How Companies Are Building Resilience Strategies for the Next Decade

Industry leaders must focus on building resilience for their companies today if they hope to flourish over the next decade.


Air Date: July 28, 2021

Moderator: Caitlin Durkovich, Special Assistant to the President and Senior Director, Resilience and Response, White House National Security Council

Featured Guests: Jason Jackson, Vice President, Customer Experience, Infinite Blue, Scott Gibson, Head of Strategy, Global Security, Uber, Christopher Geiger, Enterprise Risk and Sustainability Director, Lockheed Martin, Bob Kolasky, CISA Assistant Director, National Risk Management Center, Zack Rosenburg, Co-Founder and CEO, SBP

During the past year, companies have seen the importance of being resilient to weather any challenge. Major corporations need to build resilience both for unexpected problems that might come up in the present and for any future adversity. But how can a company be prepared to be resilient in the future if they don't know exactly what issues they'll be facing?

During the U.S. Chamber of Commerce Foundation’s 10th annual Building Resilience Through Private-Public Partnerships conference, industry leaders shared insights about how they're preparing their corporations to be resilient in the future.

Building Future Resilience Starts in Local Communities

The current ways to build resilience within a corporation will not always be the same in the future. Over time, companies are going to need to adapt to societal changes and learn from the people and communities that they are serving.

Scott Gibson, the head of strategy for global security at Uber, has realized this throughout his time at the company. He's observed his customers' needs over time and has used that to create resiliency strategies at Uber.

“This next decade is going to require some reassessment of the landscape in and of itself of what these platforms and services are that are becoming more critical and understand the complexities they're creating and how they're dependent on one another,” Gibson said. “That’s going to present a lot of opportunity on how we think about the diversification of resilience … how [the current definition of resilience ] now applied in communities is going to take, potentially, a new way of thinking to make sure we're addressing all the different players in the space now.”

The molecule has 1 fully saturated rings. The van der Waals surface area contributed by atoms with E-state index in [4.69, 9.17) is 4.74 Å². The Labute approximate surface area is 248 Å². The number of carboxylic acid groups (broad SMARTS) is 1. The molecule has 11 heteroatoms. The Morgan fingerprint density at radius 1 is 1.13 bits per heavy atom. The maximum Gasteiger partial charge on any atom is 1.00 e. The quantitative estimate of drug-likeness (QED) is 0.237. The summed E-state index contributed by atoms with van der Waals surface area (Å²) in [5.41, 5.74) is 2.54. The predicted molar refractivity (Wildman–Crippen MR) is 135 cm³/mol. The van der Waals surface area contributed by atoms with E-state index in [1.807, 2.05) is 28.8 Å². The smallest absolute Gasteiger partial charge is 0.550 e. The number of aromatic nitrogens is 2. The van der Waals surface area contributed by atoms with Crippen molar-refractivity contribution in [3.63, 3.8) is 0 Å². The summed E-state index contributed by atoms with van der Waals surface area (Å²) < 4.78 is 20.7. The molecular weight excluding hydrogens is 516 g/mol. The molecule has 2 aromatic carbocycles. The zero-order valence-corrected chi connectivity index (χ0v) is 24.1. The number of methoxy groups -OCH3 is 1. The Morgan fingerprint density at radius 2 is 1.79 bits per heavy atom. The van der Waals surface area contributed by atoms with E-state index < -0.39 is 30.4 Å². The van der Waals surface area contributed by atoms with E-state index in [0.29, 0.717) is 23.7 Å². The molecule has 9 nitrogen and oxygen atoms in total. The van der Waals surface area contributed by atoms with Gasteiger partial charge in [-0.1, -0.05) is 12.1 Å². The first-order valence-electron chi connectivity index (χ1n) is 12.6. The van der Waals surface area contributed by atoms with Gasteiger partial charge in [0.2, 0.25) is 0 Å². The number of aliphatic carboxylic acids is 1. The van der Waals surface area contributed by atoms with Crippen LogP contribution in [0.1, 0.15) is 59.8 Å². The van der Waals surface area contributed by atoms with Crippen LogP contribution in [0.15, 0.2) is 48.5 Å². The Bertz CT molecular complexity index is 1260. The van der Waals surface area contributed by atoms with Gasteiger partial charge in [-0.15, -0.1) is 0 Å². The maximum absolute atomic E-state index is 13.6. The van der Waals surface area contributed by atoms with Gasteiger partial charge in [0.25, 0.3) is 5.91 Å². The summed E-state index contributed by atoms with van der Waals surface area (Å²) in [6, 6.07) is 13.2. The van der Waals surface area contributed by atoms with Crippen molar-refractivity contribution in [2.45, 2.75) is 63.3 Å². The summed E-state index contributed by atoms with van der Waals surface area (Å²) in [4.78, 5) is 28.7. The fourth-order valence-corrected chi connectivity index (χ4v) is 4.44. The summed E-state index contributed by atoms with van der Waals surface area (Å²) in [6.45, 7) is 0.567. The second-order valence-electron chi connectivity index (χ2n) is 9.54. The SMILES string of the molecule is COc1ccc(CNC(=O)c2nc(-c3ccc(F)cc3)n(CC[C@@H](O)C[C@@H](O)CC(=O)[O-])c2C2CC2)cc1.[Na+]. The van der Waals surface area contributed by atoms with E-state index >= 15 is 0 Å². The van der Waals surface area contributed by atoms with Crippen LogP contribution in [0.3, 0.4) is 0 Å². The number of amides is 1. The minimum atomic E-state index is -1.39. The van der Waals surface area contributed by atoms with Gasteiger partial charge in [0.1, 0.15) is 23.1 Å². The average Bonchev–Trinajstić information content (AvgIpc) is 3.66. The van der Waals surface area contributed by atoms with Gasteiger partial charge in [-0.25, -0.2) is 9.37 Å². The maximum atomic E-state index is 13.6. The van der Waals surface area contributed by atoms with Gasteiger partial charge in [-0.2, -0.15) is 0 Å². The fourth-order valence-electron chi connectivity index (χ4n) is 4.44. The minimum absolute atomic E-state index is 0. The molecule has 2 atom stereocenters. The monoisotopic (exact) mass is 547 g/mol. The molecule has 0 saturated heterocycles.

Companies Need To Look Within to Find Resilience

How each and every company becomes resilient depends on the individual business and those running it. What works for one company may not work for another. In this regard, Jason Jackson, vice president of customer experience for Infinite Blue, sees the foundation for building future corporate resiliency through a company’s present values.

“It goes back to the foundation of understanding their company and where they're going to begin with, and back to the upstream and downstream of all of their interconnectedness and where they plan to be interconnected,” said Jackson.

“It's not always looking at the risk factor, because the reality is if we try to look 10 years down the road, we don't know all the things that are going to happen in that time,” he continued. “Focusing back towards the things that we can control and what's happening within our own environments, what's happening with our partnerships in our communities and how our partners are evolving and getting out of assumptions.”

Corporations Can’t Just Think About Physical Resilience

As companies focus on what it means to be physically resilient ー such as protecting their supply chains and the well-being of their employees ー when looking into the future they also must look at cybersecurity. Companies are increasingly becoming more digital and as a result, they must be prepared for online threats.

Christopher Geiger, enterprise risk and sustainability director for Lockheed Martin, urged companies to build this type of resiliency.

“It's not just the physical supply chain that must be resilient,” said Geiger. “Critical software supply chain components can be just as susceptible to disruption. So, strong information security among all participants increases supply chain resilience and will be more important over the next decade.”


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